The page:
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By Bishop of Leeds
By Baroness Fox
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I know what’s needed to build confidence in Parliament’s complaints system


5 min read

The working culture in Parliament – and Westminster more generally – has been in the news a lot over the past year.

We’ve seen several high-profile cases of individuals facing repercussions for workplace behaviours that we would not expect of anyone, let alone our elected officials.

Despite this, we also know that unacceptable behaviour still exists. In recent weeks, we’ve heard through the media of difficult and traumatic experiences from individuals, many of whom are MPs staff, as well as criticism of the systems in place for the investigation and sanctioning of unacceptable behaviour. Parliament’s Independent Complaints and Grievance Scheme (ICGS) is one of the avenues that members of the parliamentary community can use, and it is one that has seen its share of criticism in the past few weeks.

No one should feel that the process of raising a complaint is more damaging than the experience they are coming forward about

I became director of the ICGS in March of this year and as the director of the scheme I want to be very clear: No one should feel that the process of raising a complaint is more damaging than the experience they are coming forward about. 

I have watched and listened to the experiences that individuals have raised. I, along with the rest of my colleagues in the ICGS, take these criticisms and concerns extremely seriously and want to commend the bravery of individuals who have spoken out. It is a difficult and painful thing to do so, and it is important that we acknowledge that and think and how we can improve.

As I wrote to MPs staff, MPs and staff in the House of Commons Administration last week, I am committed, alongside the parliamentary commissioner for standards Daniel Greenberg, and the chair of the Independent Expert Panel (IEP) Sir Stephen Irwin, to improving the ICGS’ processes and the experience of those within it. I know that we must do this if we are to ensure lasting confidence in the independent systems that we now have in place.

My background is in investigations, both in conducting, assuring and overseeing – I joined from the Independent Office of Police Conduct (IOPC), where I was the director for the North East and the strategic lead on Violence against Women and Girls. I also ran the quality and service improvement function, where I ran a programme to improve the experience of those involved in investigations. Before this I was deputy ombudsman at the Prisons and Probation Ombudsman.

I know what we need to do to build trust in the scheme and cement the work that has already been achieved. Improving timeliness of investigations has been a priority for us since the scheme was established, but the feedback we’ve seen over the past few weeks shows there is clearly more to be done.

It is improving, this year already, investigations are, on average, taking over a month less to complete than the year before – 25 working days. I know we can go further, and faster, and I’m confident that we will. 

Given the complexity of some cases we know that some will, inevitably, take time. We also have to ensure that we’re not compromising on the quality of our investigations – we have to be rigorous, not only to ensure fairness, but also to maintain confidence in the scheme itself. We have put in additional assurance measures that will support the independent investigators to deliver robust investigations.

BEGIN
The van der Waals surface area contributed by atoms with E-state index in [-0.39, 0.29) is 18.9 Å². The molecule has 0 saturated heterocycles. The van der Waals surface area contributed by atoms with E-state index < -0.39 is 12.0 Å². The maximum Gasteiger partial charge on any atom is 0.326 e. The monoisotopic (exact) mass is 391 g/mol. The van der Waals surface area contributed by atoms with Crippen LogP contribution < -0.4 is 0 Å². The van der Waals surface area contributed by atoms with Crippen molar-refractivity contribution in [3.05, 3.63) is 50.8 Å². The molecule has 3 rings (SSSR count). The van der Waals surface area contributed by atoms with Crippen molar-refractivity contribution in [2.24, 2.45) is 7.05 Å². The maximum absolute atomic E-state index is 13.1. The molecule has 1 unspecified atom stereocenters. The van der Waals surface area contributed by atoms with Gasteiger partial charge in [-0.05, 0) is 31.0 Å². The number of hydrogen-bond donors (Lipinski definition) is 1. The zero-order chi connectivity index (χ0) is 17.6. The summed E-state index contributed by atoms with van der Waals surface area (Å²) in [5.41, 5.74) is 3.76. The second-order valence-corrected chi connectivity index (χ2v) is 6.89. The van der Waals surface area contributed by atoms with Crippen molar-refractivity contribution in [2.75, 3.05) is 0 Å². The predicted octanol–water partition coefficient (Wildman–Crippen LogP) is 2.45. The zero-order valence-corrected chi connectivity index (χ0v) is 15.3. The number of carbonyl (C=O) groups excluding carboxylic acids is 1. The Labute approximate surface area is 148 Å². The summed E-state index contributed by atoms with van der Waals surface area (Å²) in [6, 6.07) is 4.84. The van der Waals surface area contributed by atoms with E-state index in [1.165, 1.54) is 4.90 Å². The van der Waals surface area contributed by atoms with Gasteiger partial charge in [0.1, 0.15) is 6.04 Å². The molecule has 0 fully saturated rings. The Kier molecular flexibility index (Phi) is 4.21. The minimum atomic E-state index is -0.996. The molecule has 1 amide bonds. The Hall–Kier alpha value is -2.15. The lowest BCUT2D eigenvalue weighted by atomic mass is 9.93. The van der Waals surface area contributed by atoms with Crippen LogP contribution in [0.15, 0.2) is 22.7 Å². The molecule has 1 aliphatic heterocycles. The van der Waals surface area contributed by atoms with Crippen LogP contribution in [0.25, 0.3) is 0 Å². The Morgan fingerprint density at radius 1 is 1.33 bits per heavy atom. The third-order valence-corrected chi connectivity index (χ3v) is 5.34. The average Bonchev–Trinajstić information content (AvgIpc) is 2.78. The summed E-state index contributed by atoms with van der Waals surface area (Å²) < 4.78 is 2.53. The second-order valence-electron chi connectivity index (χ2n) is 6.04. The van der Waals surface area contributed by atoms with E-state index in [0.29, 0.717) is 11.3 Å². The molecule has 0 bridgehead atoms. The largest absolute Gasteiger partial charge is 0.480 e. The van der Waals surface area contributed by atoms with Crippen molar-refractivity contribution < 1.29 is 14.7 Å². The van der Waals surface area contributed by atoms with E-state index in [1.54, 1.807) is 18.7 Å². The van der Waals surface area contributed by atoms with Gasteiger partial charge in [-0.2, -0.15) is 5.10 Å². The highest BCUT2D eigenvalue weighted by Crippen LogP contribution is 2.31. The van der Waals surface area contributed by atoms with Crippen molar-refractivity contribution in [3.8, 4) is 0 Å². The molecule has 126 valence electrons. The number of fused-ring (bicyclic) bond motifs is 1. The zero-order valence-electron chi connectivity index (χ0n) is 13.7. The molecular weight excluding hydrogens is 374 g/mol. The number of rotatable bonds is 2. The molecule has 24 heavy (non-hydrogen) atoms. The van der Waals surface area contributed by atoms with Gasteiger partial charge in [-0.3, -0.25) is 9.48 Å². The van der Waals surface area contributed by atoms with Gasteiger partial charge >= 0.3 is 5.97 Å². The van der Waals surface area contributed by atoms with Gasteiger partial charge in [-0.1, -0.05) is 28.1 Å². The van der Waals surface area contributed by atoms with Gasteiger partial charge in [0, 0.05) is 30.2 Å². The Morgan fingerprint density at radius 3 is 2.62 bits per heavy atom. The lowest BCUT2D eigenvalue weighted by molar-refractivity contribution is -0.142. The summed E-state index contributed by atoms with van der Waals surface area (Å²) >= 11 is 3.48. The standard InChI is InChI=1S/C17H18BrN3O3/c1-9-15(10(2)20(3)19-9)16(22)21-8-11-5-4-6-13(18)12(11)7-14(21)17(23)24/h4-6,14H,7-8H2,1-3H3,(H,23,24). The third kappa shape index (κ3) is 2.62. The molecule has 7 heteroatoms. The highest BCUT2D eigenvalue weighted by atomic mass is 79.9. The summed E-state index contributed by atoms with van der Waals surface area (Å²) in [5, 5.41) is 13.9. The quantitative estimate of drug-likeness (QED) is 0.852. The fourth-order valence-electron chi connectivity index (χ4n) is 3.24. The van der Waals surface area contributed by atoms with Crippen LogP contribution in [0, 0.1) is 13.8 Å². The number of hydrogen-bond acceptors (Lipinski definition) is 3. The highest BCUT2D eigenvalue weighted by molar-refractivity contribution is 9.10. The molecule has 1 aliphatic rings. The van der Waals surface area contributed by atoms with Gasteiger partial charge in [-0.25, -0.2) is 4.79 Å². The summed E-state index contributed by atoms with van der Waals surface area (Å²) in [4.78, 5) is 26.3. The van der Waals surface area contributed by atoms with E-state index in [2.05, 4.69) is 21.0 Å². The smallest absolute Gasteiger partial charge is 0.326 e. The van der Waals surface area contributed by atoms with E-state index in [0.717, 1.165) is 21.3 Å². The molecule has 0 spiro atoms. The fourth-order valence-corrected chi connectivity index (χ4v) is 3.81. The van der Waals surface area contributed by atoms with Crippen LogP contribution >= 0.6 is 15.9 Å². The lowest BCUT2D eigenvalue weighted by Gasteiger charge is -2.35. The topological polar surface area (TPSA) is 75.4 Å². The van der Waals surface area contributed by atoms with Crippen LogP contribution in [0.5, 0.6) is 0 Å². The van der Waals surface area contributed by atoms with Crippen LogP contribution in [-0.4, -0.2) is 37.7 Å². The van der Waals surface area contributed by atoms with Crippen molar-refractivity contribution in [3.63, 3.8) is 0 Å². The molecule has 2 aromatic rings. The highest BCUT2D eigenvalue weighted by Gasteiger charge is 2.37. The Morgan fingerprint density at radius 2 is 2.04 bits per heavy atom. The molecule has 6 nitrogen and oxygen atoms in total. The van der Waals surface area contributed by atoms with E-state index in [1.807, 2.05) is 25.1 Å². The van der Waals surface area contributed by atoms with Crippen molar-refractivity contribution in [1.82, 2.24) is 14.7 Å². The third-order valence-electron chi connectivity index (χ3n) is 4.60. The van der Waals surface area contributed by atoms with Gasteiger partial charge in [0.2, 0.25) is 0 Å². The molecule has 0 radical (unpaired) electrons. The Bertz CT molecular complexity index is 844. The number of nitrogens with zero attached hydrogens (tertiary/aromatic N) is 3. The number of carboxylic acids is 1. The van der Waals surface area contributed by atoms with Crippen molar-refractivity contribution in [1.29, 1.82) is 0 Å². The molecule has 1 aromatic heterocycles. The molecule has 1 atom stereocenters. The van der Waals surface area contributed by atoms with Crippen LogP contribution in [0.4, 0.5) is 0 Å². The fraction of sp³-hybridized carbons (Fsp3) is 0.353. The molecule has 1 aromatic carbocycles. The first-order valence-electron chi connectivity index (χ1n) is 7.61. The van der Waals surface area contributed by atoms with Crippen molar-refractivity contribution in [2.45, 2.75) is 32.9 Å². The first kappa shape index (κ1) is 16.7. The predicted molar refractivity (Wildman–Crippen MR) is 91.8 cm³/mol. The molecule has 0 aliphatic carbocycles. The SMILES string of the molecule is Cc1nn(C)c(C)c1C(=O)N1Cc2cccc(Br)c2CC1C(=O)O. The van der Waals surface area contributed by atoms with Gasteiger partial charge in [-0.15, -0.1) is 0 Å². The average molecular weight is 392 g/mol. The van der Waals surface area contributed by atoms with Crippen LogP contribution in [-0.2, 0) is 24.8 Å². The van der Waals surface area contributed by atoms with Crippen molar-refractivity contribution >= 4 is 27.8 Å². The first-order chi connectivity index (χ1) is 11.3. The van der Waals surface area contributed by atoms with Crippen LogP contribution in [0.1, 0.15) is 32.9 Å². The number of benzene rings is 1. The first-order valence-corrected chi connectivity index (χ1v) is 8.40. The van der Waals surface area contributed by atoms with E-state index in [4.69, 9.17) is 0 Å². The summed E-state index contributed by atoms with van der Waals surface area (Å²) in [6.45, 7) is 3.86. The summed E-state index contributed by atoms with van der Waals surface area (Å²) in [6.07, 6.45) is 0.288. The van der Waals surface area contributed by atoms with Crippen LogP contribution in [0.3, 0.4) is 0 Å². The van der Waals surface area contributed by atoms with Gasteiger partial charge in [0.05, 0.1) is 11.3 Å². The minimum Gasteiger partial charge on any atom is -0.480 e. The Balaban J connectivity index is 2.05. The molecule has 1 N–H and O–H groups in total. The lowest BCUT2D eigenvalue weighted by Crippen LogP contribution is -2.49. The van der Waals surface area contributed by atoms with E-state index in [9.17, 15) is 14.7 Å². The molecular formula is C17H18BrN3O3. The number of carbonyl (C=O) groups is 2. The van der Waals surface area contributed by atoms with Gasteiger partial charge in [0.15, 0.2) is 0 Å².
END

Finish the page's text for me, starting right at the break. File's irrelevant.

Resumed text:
The requirement, as mandated by both Houses, to ensure a robust appeals process, can also add additional time pressures. And, inevitably, there is a time lag between cases now being reported on, and those we have improved measures against.

To deliver lasting cultural change in Parliament, all parts of the system – including individuals – need to work together to ensure that Parliament is a workplace where everyone feels safe and valued. The ICGS alone cannot prevent unacceptable behaviour from taking place, so all of us – whether MPs or staff – need to be constantly thinking about how our behaviour may affect others, and what constitutes unacceptable conduct in a modern workplace. Parliament’s Behaviour Code outlines this clearly, and it applies to every single person on the Estate, as well as those working in constituency offices across the country. 

The ICGS was established by both Houses and continues to work within the parameters that were set by Members at that time. Part of that is a built-in oversight function – an example of which is the requirement for regular external reviews into the scheme. The next scheduled review of the ICGS is due to begin this autumn. The terms of reference have now been published and the reviewer will be appointed following agreement from the commissions of both Houses after summer recess.

Members will, by now, have headed back to their constituencies, and for many the recess provides an opportunity to take stock. Over recess, we will be preparing for the forthcoming review. But we’ll also be continuing to listen to our community – and of course, investigating and supporting those who are using the scheme. We have an ambitious outreach programme that is currently underway. We meet regularly with our partners and colleagues in the trade unions, the administrations of both Houses and the Whips offices. Our outreach programme also includes MPs staff – the latter we’re particularly focused on supporting and building relationships with, and I welcome the opportunity to talk to and listen to their experiences.

I want everyone in the parliamentary community to know that if you need advice or want to make a complaint, the ICGS is there for you, and you will be supported.


Thea Walton, director of the Independent Complaints and Grievance Scheme (ICGS)

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